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The Hot Wheels Camaro: no longer just a toy

Chevrolet

Hot Wheels has been producing replicas of the Camaro since 1968, a year after the real Chevy pony car first landed in showrooms.

Chevrolet and Mattel have had a long and prosperous relationship. The toy company has been producing matchbox-sized replicas of the Camaro since 1968, a year after the real Chevy pony car first landed in showrooms.

At the upcoming SEMA auto show in Las Vegas, the automaker plans to return the favor, introducing the first production version of the Chevrolet Camaro to bear a Hot Wheels badge.

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Chevy has used the Hot Wheels theme for several years at its SEMA stand. Last year, it positioned a bright yellow version of the Camaro at the base of a life-size track.  But now the automaker plans to actually add a Hot Wheels edition to its lineup.  It will come as a $6,995 upgrade on both the 2013 Chevrolet Camaro and Camaro convertible. Sales are scheduled to begin early next year.

For the money, the special edition will get a bright metallic paint scheme, special graphics, red-lined 21-inch wheels and Hot Wheels flame badges on the fenders and trunk lid.

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The Hot Wheels Camaro will feature matte-black touches around the hood and taillight surrounds. And the upgrade will also borrow some trim pieces from the high-performance Camaro ZL1 package, including the rear spoiler, front grille and front splitter.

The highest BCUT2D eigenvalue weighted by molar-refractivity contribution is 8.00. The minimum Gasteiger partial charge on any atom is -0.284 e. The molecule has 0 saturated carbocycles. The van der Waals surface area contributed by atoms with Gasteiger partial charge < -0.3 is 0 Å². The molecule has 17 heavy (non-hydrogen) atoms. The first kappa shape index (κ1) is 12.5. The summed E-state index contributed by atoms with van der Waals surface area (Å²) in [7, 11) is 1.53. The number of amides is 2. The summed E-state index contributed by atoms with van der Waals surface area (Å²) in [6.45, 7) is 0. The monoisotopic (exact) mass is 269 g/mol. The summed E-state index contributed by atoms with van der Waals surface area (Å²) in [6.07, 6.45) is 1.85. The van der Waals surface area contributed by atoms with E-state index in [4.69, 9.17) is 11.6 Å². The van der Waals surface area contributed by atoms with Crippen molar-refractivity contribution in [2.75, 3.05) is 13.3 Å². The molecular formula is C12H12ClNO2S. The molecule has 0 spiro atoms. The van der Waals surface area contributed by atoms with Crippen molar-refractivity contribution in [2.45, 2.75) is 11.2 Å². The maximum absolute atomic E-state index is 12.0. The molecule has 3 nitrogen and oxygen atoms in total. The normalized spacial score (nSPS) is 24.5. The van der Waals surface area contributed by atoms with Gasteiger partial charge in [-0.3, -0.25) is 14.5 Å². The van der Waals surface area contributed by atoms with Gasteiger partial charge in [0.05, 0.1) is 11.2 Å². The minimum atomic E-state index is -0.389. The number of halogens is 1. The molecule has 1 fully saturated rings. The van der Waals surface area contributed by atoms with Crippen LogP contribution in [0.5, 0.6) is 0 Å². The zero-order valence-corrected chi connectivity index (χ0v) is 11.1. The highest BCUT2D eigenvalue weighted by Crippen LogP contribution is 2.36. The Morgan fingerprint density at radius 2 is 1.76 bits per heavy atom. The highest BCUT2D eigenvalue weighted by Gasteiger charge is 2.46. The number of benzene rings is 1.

The black leather-trimmed interior will boast Hot Wheels logos embroidered on the front seats, which are finished in red and black stitching.  The Hot Wheels flame will adorn the door interiors with special Hot Wheels Edition sill plates completing the package.

Chevrolet’s MyLink infotainment package will come standard.

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The Hot Wheels Camaro can be ordered with either the Chevy 2LT package with its 3.6-liter V-6, rated at its stock 323 horsepower, or the 400-hp 2SS package featuring the 6.2-liter L99 V-8.  The 2SS will be delivered with a dual-mode exhaust system, as will the 2LT equipped with a manual gearbox.

Chevy can only hope to match the success of the 1:64 edition Camaros that Mattel has sold by the millions over the last 44 years. The pony car was one of 16 original Hot Wheels models — a favor being returned as the Chevrolet Hot Wheels Camaro becomes the first production car to carry the toy series’ name.

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The project was launched in 2010 and initially was focused on the concept model unveiled at the SEMA show last year. The final production design for the 2013 street car was taken from one of five sketches worked up by Hot Wheels chief designer Felix Holst.

“It’s been nearly 20 years since I started designing cars for Hot Wheels and I have yet to drive one home,” said Holst, the vice president of creative for the Mattel Wheels Division. “Personally, I can’t wait to open the doors and see the Hot Wheels Camaro sitting in the garage.”